I have waited what seems an age to see Legally Blonde the Musical.
Actually the show hit London’s West End only six months ago, after receiving seven Tony Award nominations in its first year on Broadway. Already the English are hailing it a sensation, with The Independent claiming it ‘perfection’ and The Times thinking it ‘delightful’. I haven’t heard a bad word about it and was surprised to hear that even my football crazed boss at work is a fan. So what is it about this musical that is so universally popular?
Both the music and words are written by Laurence O’Keefe. The music is cheerful and catchy, and the repetition makes it easy for audiences to remember the songs. The lyrics are ingeniously snappy and sharp-witted. But this production possesses something extra to make it as infectious as it is: a superbly talented cast.
There is nothing not to adore about Sheridan Smith. A bubbly blonde (in real life too) she has a very endearing, unaffected charm that makes her instantly likeable. But that’s not all, she has real star quality as well. Starting her musical career young in the National Youth Theatre it is no surprise that both her singing and acting are of the highest standard. The role of Elle Woods comes so naturally to her that this London production becomes just as much about Sheridan as it is about Elle. Any thoughts of Reese Witherspoon fly out the door.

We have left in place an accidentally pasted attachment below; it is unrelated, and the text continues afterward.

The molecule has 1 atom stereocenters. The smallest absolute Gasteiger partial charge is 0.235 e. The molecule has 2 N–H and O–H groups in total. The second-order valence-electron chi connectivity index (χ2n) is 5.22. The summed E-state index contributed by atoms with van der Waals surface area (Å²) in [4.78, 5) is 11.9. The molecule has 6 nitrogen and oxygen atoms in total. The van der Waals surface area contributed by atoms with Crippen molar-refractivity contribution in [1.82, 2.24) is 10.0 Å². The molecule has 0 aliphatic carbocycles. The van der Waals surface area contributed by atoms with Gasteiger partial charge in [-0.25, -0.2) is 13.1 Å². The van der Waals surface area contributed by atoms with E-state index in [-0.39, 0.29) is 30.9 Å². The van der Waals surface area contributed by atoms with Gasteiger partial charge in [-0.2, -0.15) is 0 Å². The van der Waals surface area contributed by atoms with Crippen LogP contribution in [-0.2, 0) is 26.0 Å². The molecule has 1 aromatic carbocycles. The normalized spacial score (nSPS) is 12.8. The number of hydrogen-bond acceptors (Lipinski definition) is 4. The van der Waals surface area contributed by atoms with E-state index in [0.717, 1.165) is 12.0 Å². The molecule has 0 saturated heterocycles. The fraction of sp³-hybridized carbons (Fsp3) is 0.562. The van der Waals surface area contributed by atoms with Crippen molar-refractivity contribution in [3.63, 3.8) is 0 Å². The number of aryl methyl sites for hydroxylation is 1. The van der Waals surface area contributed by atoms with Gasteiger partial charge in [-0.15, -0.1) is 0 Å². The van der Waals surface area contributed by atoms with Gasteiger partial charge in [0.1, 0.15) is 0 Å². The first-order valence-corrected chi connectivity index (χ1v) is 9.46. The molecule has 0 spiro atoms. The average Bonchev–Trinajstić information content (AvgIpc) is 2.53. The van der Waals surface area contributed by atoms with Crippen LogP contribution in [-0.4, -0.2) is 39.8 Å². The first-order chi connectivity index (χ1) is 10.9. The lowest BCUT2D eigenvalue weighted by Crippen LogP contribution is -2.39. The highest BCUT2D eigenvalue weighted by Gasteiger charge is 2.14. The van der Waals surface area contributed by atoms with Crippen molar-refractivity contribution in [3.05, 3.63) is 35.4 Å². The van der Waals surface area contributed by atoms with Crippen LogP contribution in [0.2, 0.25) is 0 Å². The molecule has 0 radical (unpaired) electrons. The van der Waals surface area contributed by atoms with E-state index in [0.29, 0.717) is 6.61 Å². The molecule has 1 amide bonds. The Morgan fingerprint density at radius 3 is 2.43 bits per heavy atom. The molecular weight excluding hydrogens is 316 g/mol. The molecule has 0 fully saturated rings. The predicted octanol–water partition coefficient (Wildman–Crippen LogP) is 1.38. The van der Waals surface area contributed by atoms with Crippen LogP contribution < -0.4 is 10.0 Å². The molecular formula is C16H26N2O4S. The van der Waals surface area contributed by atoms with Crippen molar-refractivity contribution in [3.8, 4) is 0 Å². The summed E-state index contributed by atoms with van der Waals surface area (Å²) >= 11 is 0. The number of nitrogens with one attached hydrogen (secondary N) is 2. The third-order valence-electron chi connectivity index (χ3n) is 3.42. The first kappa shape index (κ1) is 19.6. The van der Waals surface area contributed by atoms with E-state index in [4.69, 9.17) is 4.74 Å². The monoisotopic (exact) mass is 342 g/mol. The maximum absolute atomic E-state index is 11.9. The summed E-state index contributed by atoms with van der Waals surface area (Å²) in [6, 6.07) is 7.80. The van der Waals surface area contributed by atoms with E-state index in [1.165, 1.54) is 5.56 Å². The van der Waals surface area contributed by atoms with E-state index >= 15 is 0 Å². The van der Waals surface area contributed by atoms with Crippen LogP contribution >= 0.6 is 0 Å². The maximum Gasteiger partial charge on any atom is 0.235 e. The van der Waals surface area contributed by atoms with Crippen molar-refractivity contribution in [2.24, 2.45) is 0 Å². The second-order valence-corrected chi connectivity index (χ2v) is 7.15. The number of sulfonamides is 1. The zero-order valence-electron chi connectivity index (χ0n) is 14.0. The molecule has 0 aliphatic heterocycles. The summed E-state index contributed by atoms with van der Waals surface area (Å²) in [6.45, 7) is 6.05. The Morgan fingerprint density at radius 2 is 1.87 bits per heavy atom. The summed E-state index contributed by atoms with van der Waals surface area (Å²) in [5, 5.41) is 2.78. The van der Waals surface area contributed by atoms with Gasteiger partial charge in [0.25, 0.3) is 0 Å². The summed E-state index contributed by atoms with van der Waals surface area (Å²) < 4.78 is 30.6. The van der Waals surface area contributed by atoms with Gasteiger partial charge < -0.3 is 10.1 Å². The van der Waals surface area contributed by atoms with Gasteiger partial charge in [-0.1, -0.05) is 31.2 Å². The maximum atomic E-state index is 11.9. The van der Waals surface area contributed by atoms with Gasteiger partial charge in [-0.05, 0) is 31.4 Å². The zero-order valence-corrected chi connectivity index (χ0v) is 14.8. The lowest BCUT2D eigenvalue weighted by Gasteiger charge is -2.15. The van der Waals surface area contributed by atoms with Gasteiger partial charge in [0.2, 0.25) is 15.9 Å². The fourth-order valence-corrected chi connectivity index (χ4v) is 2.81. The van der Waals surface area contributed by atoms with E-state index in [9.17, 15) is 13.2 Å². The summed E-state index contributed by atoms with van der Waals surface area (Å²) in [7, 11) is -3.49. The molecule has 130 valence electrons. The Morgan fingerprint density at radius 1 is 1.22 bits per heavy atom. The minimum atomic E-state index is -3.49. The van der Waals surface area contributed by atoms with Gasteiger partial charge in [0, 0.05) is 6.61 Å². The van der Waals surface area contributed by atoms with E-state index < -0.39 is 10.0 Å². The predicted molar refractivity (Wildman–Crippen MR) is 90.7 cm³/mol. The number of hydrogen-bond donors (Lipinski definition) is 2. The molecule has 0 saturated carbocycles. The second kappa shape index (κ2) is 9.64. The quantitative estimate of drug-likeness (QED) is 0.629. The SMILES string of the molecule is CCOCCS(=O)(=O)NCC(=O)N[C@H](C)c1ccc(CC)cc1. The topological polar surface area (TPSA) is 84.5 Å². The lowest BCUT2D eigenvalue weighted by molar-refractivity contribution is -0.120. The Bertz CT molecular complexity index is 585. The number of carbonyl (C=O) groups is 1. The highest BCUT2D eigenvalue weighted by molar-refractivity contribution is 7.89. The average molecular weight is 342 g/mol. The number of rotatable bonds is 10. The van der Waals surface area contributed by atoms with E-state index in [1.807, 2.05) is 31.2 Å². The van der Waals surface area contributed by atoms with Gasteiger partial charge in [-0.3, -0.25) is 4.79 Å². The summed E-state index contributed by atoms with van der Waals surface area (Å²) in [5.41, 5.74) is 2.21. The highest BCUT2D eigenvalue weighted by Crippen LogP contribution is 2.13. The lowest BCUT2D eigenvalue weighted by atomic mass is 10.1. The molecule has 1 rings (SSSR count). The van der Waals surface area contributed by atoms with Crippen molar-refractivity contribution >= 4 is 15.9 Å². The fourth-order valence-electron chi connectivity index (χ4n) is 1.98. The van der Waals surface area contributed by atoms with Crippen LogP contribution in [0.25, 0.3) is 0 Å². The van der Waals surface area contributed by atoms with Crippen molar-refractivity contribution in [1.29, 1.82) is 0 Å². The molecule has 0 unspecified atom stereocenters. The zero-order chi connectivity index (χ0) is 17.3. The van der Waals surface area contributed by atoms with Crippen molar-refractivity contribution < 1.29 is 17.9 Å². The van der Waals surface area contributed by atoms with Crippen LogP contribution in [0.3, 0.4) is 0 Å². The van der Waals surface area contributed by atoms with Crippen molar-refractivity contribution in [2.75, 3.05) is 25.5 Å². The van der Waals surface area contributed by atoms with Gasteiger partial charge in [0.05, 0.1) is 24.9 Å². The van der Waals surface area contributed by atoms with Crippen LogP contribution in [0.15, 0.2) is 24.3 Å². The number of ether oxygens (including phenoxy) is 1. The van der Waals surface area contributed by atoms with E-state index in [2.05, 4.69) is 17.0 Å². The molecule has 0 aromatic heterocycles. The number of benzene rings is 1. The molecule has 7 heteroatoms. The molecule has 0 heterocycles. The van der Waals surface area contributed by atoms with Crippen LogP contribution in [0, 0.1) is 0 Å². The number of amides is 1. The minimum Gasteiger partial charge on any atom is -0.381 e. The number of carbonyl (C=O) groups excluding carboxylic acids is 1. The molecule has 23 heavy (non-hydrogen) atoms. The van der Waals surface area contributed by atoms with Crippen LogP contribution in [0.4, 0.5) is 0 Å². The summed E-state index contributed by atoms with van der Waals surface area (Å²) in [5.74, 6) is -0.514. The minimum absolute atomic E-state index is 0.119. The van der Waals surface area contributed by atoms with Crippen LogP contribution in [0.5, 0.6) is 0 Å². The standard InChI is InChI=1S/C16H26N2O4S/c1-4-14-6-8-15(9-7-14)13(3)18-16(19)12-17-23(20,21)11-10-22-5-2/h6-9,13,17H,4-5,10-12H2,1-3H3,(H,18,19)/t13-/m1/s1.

I attended Legally on Richard Fleeshman’s opening night as the shallow Warner Huntington III. Despite being barely 21 years old Fleeshman excelled onstage and bounced off Smith’s theatricality beautifully. I could easily rant on about the other fabulous cast members: Alex Gaumond as Emmett Forrest, Peter Davison as Professor Callahan and Jill Halfpenny as Paulette Buonufonte, all three far exceeded my expectations.
Legally Blonde is a musical theatre masterpiece that deserves all the praise it has so far received. I can say, with no qualms, that it is the best show currently on in London’s West End.
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